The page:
Increase comes amid 40-year inflation high of 10pc
Household budgets are set to be walloped by more energy price hikes.
The move by Electric Ireland to hit its more-than one-million customers with a fourth increase in a year has prompted fears other suppliers will now increase their prices again, triggering a new energy price-rise spiral.
Last year there were 35 separate energy price-rise announcements, with 14 price-hike announcements so far this year.
It comes as new figures show inflation hit a 40-year record of close to 10pc in this country last month.
Electric Ireland is pushing up its electricity unit costs by 11pc in August, and the electricity standing charge by the same amount.
This means that if its electricity customers turn off all their lights and other electrical devices they will still end up paying €300 over a year to the State-owned energy supplier in standing charges.
The latest price rise is despite ESB, which owns Electric Ireland, making a profit of €679m last year.
It is the second Electric Ireland price increase this year, and the fourth since August last year.
The latest move will add €164 a year to the cost of electricity for its 1.1 million customers.
When the latest hike takes effect, electricity prices at the State-owned company will have gone up by 67pc cumulatively since last year .
It is pushing up gas prices by 32pc in August, with the gas standing charge going up the same percentage.
The rise in the standing charge will add €42 a year to the average bill. Gas costs will be €350 a year more expensive after the latest rise.
The four rises will mean electricity bills will have risen by about €670, including Vat, since last June.
And gas bills will have gone up by €650, including Vat.
In percentage terms, Electric Ireland gas prices will have gone up by 93pc when the new increase is implemented for its approximately 145,000 gas customers.
There were also rises in April this year, and in November and in August last year.
The company blamed a 400pc rise in the cost of wholesale gas for the repeated price increases and insisted it has the lowest standard unit rate for electricity in the market.
Electric Ireland also said it has pledged to provide €3m for a new hardship fund to support its customers.
Interim executive director at Electric Ireland, Suzanne Ward, said: “We delayed this increase as long as we could, but unfortunately, the situation in eastern Europe and a reduction in the reliability of gas flows has resulted in sustained higher energy costs throughout Europe.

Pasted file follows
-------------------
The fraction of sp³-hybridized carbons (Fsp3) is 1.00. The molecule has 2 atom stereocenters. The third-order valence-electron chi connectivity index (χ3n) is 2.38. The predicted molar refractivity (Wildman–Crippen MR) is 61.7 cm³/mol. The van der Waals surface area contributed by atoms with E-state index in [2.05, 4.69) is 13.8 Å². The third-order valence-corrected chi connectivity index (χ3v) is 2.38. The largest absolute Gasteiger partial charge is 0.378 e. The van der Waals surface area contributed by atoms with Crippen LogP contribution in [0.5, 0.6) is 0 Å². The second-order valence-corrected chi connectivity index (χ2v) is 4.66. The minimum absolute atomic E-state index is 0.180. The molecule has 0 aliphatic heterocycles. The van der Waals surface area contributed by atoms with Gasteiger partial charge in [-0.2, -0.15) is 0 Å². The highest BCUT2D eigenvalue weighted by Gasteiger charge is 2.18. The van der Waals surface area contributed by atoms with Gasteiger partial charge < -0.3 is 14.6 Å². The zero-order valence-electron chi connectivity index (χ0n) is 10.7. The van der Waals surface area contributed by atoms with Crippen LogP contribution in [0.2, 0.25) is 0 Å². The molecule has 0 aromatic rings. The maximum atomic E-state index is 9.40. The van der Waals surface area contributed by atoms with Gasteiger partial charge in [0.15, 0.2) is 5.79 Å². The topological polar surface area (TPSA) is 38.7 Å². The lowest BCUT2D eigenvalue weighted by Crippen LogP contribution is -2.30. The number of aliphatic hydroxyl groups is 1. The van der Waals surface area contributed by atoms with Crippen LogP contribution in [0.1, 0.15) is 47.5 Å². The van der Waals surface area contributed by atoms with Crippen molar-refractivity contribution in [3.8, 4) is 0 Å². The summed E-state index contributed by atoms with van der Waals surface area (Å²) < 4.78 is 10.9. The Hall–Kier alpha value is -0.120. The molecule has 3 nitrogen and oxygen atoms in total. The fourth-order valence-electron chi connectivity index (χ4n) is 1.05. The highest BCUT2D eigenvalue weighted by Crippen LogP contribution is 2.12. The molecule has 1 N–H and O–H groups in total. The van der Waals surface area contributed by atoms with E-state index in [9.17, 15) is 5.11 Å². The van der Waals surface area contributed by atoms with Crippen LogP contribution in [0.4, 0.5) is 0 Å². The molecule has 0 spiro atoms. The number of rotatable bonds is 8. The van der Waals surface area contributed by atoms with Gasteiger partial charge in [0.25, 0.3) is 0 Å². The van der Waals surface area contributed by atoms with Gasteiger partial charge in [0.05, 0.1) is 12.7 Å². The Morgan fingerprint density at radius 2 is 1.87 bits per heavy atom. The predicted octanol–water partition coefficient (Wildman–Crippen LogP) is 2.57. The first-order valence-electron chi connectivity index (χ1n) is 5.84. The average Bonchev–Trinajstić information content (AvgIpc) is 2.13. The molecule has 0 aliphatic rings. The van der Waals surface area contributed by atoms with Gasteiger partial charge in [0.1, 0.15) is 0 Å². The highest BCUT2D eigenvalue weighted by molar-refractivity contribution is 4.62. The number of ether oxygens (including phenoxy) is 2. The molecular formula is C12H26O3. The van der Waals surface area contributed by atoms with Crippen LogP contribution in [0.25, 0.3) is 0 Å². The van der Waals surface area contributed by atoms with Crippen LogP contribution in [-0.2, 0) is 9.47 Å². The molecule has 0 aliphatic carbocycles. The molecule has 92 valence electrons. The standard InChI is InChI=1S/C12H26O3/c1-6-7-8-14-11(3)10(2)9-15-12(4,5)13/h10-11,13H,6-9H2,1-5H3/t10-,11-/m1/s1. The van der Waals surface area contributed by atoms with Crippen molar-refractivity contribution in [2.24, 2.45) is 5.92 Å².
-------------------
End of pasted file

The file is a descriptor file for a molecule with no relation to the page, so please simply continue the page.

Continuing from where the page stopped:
“We have seen a very substantial increase in the cost of wholesale gas, which in turn impacts both our gas and electricity prices.”
Asked how the latest rise can be justified given its parent company, ESB, made a record €679m profit last year, Electric Ireland said it operates in a competitive environment under the Irish economic competitiveness regulations and is subject to the same market volatility pressure as other energy suppliers.
Daragh Cassidy of price comparison site Bonkers.ie said that given Electric Ireland’s size, the increases will be felt badly by many households nationwide.
“We’re heading into next winter with gas and electricity prices at absolutely astronomical levels. And it might even get worse,” he said.
Higher energy costs are the main reason inflation is estimated to have hit 9.6pc in this country last month.
Energy costs in Ireland are estimated to have risen by 54pc since June last year.
Eurozone inflation is expected to come in at 8.6pc in June, Eurostat said. Economists said the Europe-wide rise in inflation will copper-fasten moves by the European Central Bank to begin a succession of interest rate rises this month.
Goodbody Stockbrokers economist Dermot O’Leary said the squeeze on disposable incomes is set to get worse later in the year.